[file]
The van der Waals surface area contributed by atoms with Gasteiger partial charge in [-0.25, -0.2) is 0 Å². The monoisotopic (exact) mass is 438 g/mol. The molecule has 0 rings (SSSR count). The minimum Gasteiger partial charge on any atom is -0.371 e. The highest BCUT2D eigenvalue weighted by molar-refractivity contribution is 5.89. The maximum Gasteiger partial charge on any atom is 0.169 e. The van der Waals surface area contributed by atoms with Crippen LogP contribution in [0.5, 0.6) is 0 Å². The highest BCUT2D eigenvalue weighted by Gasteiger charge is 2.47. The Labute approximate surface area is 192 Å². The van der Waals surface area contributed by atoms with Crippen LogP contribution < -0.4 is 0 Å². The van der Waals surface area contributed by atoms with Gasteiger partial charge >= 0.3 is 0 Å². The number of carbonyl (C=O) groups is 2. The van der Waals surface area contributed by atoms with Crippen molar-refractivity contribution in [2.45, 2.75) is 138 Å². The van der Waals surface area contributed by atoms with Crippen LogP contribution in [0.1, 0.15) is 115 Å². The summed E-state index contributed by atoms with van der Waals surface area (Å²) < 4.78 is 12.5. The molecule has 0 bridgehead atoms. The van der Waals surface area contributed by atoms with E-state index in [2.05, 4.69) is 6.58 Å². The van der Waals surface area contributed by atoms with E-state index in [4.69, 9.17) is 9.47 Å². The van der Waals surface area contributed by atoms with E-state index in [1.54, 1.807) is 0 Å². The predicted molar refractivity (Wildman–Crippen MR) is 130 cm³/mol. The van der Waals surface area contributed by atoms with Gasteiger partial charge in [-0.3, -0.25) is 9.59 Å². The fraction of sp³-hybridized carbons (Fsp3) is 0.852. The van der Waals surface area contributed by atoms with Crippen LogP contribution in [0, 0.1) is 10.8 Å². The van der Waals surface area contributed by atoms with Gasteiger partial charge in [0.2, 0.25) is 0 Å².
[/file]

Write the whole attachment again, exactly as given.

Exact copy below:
The van der Waals surface area contributed by atoms with Gasteiger partial charge in [-0.25, -0.2) is 0 Å². The monoisotopic (exact) mass is 438 g/mol. The molecule has 0 rings (SSSR count). The minimum Gasteiger partial charge on any atom is -0.371 e. The highest BCUT2D eigenvalue weighted by molar-refractivity contribution is 5.89. The maximum Gasteiger partial charge on any atom is 0.169 e. The van der Waals surface area contributed by atoms with Crippen LogP contribution in [0.5, 0.6) is 0 Å². The highest BCUT2D eigenvalue weighted by Gasteiger charge is 2.47. The Labute approximate surface area is 192 Å². The van der Waals surface area contributed by atoms with Crippen LogP contribution < -0.4 is 0 Å². The van der Waals surface area contributed by atoms with Gasteiger partial charge >= 0.3 is 0 Å². The number of carbonyl (C=O) groups is 2. The van der Waals surface area contributed by atoms with Crippen molar-refractivity contribution in [2.45, 2.75) is 138 Å². The van der Waals surface area contributed by atoms with Crippen LogP contribution in [0.1, 0.15) is 115 Å². The summed E-state index contributed by atoms with van der Waals surface area (Å²) < 4.78 is 12.5. The molecule has 0 bridgehead atoms. The van der Waals surface area contributed by atoms with E-state index in [2.05, 4.69) is 6.58 Å². The van der Waals surface area contributed by atoms with E-state index in [4.69, 9.17) is 9.47 Å². The van der Waals surface area contributed by atoms with E-state index in [1.54, 1.807) is 0 Å². The predicted molar refractivity (Wildman–Crippen MR) is 130 cm³/mol. The van der Waals surface area contributed by atoms with Gasteiger partial charge in [-0.3, -0.25) is 9.59 Å². The fraction of sp³-hybridized carbons (Fsp3) is 0.852. The van der Waals surface area contributed by atoms with Crippen LogP contribution in [0, 0.1) is 10.8 Å². The van der Waals surface area contributed by atoms with Gasteiger partial charge in [0.2, 0.25) is 0 Å².